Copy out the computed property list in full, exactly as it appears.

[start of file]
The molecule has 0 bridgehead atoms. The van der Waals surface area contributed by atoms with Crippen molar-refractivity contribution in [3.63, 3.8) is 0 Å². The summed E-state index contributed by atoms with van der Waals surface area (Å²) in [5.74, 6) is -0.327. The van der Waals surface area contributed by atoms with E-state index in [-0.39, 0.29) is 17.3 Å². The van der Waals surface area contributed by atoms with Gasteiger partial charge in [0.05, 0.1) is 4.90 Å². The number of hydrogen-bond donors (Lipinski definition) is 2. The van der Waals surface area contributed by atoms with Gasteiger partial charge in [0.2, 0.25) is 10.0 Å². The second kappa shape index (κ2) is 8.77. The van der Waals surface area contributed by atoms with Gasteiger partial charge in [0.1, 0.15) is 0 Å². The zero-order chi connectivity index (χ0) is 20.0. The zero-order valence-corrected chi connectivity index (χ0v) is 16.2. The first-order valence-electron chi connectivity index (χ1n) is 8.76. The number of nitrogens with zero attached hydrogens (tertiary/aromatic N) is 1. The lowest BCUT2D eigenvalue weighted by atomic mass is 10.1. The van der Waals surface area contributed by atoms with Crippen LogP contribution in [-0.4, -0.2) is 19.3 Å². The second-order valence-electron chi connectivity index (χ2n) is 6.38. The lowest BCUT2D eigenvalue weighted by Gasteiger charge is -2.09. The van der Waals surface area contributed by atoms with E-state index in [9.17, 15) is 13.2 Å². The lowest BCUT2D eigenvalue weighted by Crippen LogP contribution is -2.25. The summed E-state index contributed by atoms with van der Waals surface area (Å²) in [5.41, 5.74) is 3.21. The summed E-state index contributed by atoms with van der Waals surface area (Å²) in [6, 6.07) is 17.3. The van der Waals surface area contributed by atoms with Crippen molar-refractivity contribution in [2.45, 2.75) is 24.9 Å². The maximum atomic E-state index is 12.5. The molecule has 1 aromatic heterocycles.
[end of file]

The molecule has 0 bridgehead atoms. The van der Waals surface area contributed by atoms with Crippen molar-refractivity contribution in [3.63, 3.8) is 0 Å². The summed E-state index contributed by atoms with van der Waals surface area (Å²) in [5.74, 6) is -0.327. The van der Waals surface area contributed by atoms with E-state index in [-0.39, 0.29) is 17.3 Å². The van der Waals surface area contributed by atoms with Gasteiger partial charge in [0.05, 0.1) is 4.90 Å². The number of hydrogen-bond donors (Lipinski definition) is 2. The van der Waals surface area contributed by atoms with Gasteiger partial charge in [0.2, 0.25) is 10.0 Å². The second kappa shape index (κ2) is 8.77. The van der Waals surface area contributed by atoms with Gasteiger partial charge in [0.1, 0.15) is 0 Å². The zero-order chi connectivity index (χ0) is 20.0. The zero-order valence-corrected chi connectivity index (χ0v) is 16.2. The first-order valence-electron chi connectivity index (χ1n) is 8.76. The number of nitrogens with zero attached hydrogens (tertiary/aromatic N) is 1. The lowest BCUT2D eigenvalue weighted by atomic mass is 10.1. The van der Waals surface area contributed by atoms with Crippen LogP contribution in [-0.4, -0.2) is 19.3 Å². The second-order valence-electron chi connectivity index (χ2n) is 6.38. The lowest BCUT2D eigenvalue weighted by Gasteiger charge is -2.09. The van der Waals surface area contributed by atoms with E-state index in [9.17, 15) is 13.2 Å². The lowest BCUT2D eigenvalue weighted by Crippen LogP contribution is -2.25. The summed E-state index contributed by atoms with van der Waals surface area (Å²) in [5.41, 5.74) is 3.21. The summed E-state index contributed by atoms with van der Waals surface area (Å²) in [6, 6.07) is 17.3. The van der Waals surface area contributed by atoms with Crippen molar-refractivity contribution in [2.45, 2.75) is 24.9 Å². The maximum atomic E-state index is 12.5. The molecule has 1 aromatic heterocycles.